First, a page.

Some writers find they benefit greatly from books and workshops about the craft of writing. This is true not only for newcomers but for some well established writers. For example, the highly successful Nancy Martin wrote on Poe’s Deadly Daughters a while back that at a certain point in her career, she decided she wanted more control of her craft and turned to writers who had analyzed the process well enough to write books about it for guidance.
So far, this has not been true for me. I’ve participated in a lot of panels and interviews in which I’m asked how-to questions about various aspects of writing fiction, for example: How do you build a character? How do you make sure your protagonist’s behavior is consistent? How do you write dialogue that rings true for a historical character or for a character whose life experience is different from your own? How do you create voice? Some authors tell about how they keep lists and journals or arrays of post-it notes or read their draft aloud. Not me.
I often have to say that the process is intuitive. Having reached an age when I know a lot more about myself (as well as other things) than I did when I was younger, I can even tell you what “intuitive” is for me. I happen to be someone who processes information very, very quickly. That means that without consciously following a train of thought, I make many, many small decisions in a short amount of time. I think this is especially true for me in the matter of voice.
I recently took part in a panel on women writing male characters (like my series protagonist Bruce Kohler and others in my novels and the protagonists in some of my short stories). One of the questions the panelists were asked was whether we ever get it wrong. “Do men ever tell you that a man would never say something you’ve put in your male character’s mouth?” I hope my confident “No” didn’t sound too hasty, bald, or immodest, because it’s true.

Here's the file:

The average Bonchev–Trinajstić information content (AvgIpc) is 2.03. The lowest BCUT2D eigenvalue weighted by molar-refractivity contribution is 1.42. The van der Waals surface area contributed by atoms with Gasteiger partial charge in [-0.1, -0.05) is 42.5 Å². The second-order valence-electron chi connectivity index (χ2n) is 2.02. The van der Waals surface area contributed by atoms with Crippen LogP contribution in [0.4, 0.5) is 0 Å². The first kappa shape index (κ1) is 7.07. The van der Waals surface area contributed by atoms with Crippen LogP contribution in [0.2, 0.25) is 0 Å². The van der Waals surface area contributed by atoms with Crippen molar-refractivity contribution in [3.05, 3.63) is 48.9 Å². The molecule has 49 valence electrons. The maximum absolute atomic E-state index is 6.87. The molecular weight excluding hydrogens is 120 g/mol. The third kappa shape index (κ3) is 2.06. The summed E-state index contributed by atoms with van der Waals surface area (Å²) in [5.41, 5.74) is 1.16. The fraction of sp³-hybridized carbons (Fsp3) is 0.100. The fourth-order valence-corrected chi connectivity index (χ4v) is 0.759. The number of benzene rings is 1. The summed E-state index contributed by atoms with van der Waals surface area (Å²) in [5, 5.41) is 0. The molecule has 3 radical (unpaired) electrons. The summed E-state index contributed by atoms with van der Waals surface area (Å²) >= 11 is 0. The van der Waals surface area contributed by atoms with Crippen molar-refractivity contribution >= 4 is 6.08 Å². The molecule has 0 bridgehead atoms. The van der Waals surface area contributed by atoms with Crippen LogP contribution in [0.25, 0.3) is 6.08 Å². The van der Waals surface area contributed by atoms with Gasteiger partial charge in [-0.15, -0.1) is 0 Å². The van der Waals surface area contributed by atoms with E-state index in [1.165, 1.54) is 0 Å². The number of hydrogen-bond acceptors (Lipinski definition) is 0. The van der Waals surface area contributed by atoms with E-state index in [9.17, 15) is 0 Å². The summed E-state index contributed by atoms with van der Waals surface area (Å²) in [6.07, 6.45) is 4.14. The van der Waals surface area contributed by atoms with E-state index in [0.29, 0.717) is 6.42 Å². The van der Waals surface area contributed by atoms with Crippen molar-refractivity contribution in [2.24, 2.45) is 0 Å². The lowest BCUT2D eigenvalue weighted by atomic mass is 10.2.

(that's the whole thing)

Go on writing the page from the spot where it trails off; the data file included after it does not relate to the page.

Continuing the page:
One of the strengths of my writing (and believe me, I know the weaknesses too) is voice. I believe Bruce’s voice sold my first novel, Death Will Get You Sober. And since then, thanks to the gift of opportunities to try short stories, a form new to me, I’ve discovered that his is not the only voice, male or female, that I have within me. When I write a line of dialogue or first-person narrative, my brain is using intuition, ie doing a high-speed unconscious sorting of choices based on all of my experience of how people talk and think, so the character will say the right thing for who he is.
There’s another factor at work, too. An old friend said to me not long ago that he became an philosophy professor because he loves to argue. (When he realized that he didn’t like the other aspects of academic life, he quit. No, he didn’t go to law school and become a litigator—or get a theology degree and become a rabbinical scholar. He went into finance and made a ton of money. But that’s another story.) Anyhow, his comment interested me. My parallel reason for why I do my own work is that I became a therapist because I love knowing people’s secrets.
Talking with a group of friends about our pet-peeve expressions, especially those our nearest and dearest use or used over and over, I came up with the one of my mother’s that used to drive me wild: “You can’t imagine....” Sorry, Ma, but indeed I can. Imagining what people different from myself are capable of saying, doing, thinking, and feeling is my stock in trade as both a therapist and a fiction writer.
This trait, skill, gift, or tool—probably all of the above—is called empathy. It’s enabled me to speak with authority in the voice of a sardonic half-Irish recovering alcoholic New York guy, a young Marrano sailor on Columbus’s first voyage, a perennially traumatized Vietnam vet, and an eleven-year-old girl who’s being molested, among others. I have a lot of interactions, personalities, and secrets stored on the hard-drive of that marvelous computer, my brain, and I can empathize--feel vicariously what they feel, walk a mile in their moccasins, understand their motives and what they will or won’t do—well enough to form them into distinctive fictional characters who, when it’s working, come alive on the page.